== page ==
Stayathome Sociologist

Updated: May 25

Devoted father, husband, social activist, author and academic.

9th April 2020


Having a baby on in the midst of the most serious global pandemic for a century brings its own challenges and frustrations. I missed most of the first two weeks of his life in self-isolation to protect him, having developed covid-19 symptoms myself, then self-isolating with our other son who developed a fever.

Our family and friends have been unable to meet our little one, rites of passage like baby blessings which would normally have allowed us to share our bundle of joy with the world have been cancelled, and it feels somewhat unnerving that in the absence of being able to obtain a birth certificate due to the lockdown, our son will be legally invisible for perhaps many months to come.

Meanwhile our 4-year old, whose world has already been turned upside down by the arrival of his little brother who has taken his parents’ attention away, knows that there is something deeply significant going on. Nursery has been cancelled, he can’t see his friends or help us with the shopping anymore, and the big, busy world he lived in has got quieter and quieter and quieter.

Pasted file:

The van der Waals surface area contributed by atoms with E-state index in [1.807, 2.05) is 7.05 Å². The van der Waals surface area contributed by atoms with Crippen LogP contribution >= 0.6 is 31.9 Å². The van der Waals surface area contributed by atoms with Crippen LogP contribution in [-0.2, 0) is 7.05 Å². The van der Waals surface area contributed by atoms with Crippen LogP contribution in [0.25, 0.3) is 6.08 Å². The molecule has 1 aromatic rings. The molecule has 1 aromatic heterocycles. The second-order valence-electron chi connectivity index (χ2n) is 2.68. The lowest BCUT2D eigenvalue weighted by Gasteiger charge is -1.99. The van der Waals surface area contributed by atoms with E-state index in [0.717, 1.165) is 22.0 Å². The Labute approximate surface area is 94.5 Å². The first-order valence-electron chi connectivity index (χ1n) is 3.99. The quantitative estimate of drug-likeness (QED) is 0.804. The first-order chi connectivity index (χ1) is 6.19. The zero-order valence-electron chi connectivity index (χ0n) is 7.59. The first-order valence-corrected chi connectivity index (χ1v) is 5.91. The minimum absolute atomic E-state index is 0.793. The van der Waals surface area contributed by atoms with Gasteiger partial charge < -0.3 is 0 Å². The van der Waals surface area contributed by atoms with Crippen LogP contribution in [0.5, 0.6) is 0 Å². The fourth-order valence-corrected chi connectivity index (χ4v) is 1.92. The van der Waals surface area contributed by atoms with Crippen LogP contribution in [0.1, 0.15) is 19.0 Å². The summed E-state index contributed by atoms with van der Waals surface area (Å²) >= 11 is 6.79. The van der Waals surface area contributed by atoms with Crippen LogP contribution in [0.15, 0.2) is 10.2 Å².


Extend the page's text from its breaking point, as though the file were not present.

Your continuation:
A perceptive and sensitive young boy, the other day he woke up and with his bottom lip trembling I looked into his big blue eyes and he told me “daddy, I think I’ve got the Coronavirus.” Like all parents, we have had to invent coping strategies to help him make sense of things. There are some fantastic resources out there and he has particularly taken to one story we read him as he clutches his beloved Spiderman doll. We encourage him to think of himself as a “Stay At Home Superhero” who by staying in, is saving the world from “the big problem” it faces. He also takes particular joy in banging a saucepan on his doorstep every Thursday in support of the NHS workers who are battling away for us all on the front line.

Meanwhile, we called our baby Noah. A reference to the biblical story in which a momentous global tragedy sparked an entirely new way of thinking and doing among humanity. Following the storm, a new world was constructed in which evil, greed and hate was replaced by love, solidarity and community. This is my hope again this time. We owe it to our children.